The first reviews for Universal’s Dark Universe starter The Mummy have hit the web.
The reboot of the classic monster film stars Tom Cruise as Nick Morton and Sofia Boutella as the gender-swapped version of the titular evil monster. Director Alex Kurtzman has falso swapped the charming era of the 1930’s for a darker, modern day setting, as it lays the groundwork for the shared cinematic universe full of monsters.
The Mummy tells the story of Princess Ahmanet (Boutella), an Egyptian Princess who was imprisoned when she summoned a great evil and murdered her father after he failed to uphold his promise to make her pharaoh after he sired a son. The ancient evil is then unleashed on the world in modern day after Ahmanet’s tomb is discovered by Nick Morton (Cruise) and at the center of it all is Russell Crowe as Dr. Jekyll, the head of a society dedicated to fighting monsters known as Prodigium that will serve as the connective tissue of the Dark Universe.
Unfortunately, The Mummy does not seem to be the franchise starter the studio was likely hoping for. Not only is the film set to get crushed by Wonder Woman at the box office this weekend as it is tracking for a low $35 million opening weekend at the domestic box office, the monster flick has been met with a rotten 27% debut on Rotten Tomatoes with critics regarding the film as an empty out of the gate stumble that could be Cruise’s worst film to date.
You can check out a round-up of what the critics are saying below.
Variety’s Owen Gleiberman:
“”The Mummy” is a literal-minded, bumptious monster mash of a movie. It keeps throwing things at you, and the more you learn about the ersatz intricacy of its “universe,” the less compelling it becomes.”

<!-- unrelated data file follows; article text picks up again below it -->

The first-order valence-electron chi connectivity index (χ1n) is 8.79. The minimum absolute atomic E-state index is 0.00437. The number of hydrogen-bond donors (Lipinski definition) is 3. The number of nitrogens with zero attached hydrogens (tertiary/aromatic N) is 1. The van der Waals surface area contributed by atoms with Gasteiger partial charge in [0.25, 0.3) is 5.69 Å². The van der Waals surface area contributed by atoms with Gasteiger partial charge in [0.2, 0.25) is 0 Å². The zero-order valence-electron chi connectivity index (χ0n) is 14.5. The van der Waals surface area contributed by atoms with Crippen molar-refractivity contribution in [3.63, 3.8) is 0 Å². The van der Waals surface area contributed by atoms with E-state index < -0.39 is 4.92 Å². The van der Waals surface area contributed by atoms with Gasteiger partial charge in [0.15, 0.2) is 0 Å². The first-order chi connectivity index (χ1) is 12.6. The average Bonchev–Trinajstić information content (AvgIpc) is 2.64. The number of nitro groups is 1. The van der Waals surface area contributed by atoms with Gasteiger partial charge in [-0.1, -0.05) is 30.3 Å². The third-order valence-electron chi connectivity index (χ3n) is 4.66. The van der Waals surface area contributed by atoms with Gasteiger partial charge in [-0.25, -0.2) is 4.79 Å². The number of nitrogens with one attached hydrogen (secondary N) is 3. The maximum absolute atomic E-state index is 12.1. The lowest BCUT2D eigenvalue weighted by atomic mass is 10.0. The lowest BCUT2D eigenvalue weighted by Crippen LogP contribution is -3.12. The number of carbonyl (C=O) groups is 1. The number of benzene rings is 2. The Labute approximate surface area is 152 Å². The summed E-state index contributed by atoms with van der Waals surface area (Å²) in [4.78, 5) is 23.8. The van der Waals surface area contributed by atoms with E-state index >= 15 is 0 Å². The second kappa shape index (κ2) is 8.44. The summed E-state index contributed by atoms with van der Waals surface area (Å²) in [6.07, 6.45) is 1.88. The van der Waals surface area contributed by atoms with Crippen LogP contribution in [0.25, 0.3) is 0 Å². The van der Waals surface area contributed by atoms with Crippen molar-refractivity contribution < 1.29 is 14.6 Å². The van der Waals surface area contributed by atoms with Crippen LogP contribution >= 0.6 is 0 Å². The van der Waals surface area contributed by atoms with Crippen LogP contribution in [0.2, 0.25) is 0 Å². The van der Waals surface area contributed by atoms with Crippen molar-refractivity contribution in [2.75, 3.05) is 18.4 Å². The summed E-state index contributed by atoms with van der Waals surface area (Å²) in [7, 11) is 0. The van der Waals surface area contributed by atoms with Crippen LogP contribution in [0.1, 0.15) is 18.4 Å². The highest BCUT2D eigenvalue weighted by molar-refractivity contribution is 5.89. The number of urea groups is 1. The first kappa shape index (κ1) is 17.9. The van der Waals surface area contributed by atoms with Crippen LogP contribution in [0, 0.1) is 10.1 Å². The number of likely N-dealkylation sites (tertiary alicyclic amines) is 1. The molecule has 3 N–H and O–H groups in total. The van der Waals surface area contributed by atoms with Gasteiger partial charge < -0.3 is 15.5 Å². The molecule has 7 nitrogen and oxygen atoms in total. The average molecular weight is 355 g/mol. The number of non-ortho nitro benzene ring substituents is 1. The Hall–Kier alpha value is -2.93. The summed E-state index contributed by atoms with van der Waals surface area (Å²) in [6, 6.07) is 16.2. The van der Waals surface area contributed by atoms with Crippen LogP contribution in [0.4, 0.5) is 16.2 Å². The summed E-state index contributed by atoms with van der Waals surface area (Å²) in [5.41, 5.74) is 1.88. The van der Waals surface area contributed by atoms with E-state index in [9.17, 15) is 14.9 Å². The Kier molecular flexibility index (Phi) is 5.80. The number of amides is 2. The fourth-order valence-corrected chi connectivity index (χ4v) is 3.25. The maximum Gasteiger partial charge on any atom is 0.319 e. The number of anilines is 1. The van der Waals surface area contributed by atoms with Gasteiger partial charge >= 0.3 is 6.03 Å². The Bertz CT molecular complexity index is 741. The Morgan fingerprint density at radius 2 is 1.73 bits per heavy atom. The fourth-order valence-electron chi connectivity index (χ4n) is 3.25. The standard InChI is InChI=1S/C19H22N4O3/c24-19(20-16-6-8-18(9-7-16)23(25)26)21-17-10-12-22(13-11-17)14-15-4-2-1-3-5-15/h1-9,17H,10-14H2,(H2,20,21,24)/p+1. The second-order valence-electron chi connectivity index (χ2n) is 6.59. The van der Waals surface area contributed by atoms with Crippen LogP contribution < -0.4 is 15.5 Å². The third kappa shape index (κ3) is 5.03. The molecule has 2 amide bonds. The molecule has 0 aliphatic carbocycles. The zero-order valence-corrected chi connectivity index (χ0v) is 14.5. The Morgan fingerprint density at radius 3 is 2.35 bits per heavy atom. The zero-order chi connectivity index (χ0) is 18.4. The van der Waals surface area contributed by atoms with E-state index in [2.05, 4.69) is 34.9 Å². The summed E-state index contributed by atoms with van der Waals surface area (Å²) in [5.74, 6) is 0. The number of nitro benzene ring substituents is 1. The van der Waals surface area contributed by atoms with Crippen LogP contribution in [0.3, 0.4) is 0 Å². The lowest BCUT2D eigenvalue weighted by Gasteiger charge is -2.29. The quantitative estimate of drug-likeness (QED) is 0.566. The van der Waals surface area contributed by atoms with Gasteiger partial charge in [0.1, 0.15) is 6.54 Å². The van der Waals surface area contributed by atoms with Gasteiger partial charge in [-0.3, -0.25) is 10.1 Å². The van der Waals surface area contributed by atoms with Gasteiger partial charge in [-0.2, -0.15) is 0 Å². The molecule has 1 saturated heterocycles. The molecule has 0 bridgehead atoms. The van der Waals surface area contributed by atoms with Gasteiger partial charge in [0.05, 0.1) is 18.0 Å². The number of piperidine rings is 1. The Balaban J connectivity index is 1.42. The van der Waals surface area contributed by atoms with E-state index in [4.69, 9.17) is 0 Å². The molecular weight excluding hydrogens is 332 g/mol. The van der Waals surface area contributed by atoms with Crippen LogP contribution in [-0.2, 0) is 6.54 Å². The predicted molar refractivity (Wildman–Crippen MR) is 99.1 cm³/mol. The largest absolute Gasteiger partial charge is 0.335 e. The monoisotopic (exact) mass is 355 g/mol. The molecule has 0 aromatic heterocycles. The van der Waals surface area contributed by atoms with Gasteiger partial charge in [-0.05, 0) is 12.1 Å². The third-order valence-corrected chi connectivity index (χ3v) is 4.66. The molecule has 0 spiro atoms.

The Hollywood Reporter’s John DeFore:
“It’s hard to muster anything like desire for another Dark Universe flick after seeing this limp, thrill-free debut.”
USA Today’s Brian Truitt:
“A tomb full of action-packed guilty pleasure that owns its horror, humor and rampant silliness equally.”
Forbes‘ Scott Mendelson:
“This may be Tom Cruise’s worst starring vehicle ever…”
Entertainment Weekly’s Chris Nashawaty:
“I’m not sure that this aimless, lukewarm, but occasionally rollicking take on The Mummy is how the studio dreamed that its Dark Universe would kick off. But it’s just good enough to keep you curious about what comes next.”
TheWrap’s Robert Abele:
“An out-of-the-gate stumble that doesn’t even have the sense to sport its own so-bad-it’s-fun personality, barely qualifying as horror, adventure, fantasy, thriller, or even Tom Cruise vehicle.”
Empire’s Dan Jolin:
“An odd but frothily entertaining genre cocktail, which coasts on the charisma of its two biggest names and keeps things just fun enough to forgive its considerable lapses in narrative.”
indieWire’s David Ehrlich:
“Obviously the worst movie that Tom Cruise has ever made.”
CraveOnline’s William Bibbiani (aka The Beast):
“The Mummy is defiantly not ‘about’ anything other than promoting its own franchise, and if that’s all this series has to offer, why would we want to see any more of it?”
HeyUGuy’s Stefan Pape:
“Kurtzman struggles to achieve a balance between capturing the essence and flavour of the original movies, while presenting a unique, standalone feature.”
We Got This Covered’s Matt Donato:
“The Mummy is a product of uninspired storytelling and a distracting focus on franchise world-building, rarely stopping to service the origin at hand.”
ScreenCrush’s Matt Singer:
“Even Tom Cruise cannot outrun this movie’s problems.”
So what do you think? Will you still be going to see The Mummy this weekend, or would you rather go see Wonder Woman again? Let us know in the comments below.
The film stars Tom Cruise, Sofia Boutella, Jake Johnson, Annabelle Wallis, Courtney B. Vance and Russell Crowe. Here’s the official synopsis:
Thought safely entombed in a tomb deep beneath the unforgiving desert, an ancient princess whose destiny was unjustly taken from her is awakened in our current day, bringing with her malevolence grown over millennia and terrors that defy human comprehension. From the sweeping sands of the Middle East through hidden labyrinths under modern-day London, The Mummy brings a surprising intensity and balance of wonder and thrills in an imaginative new take that ushers in a new world of gods and monsters.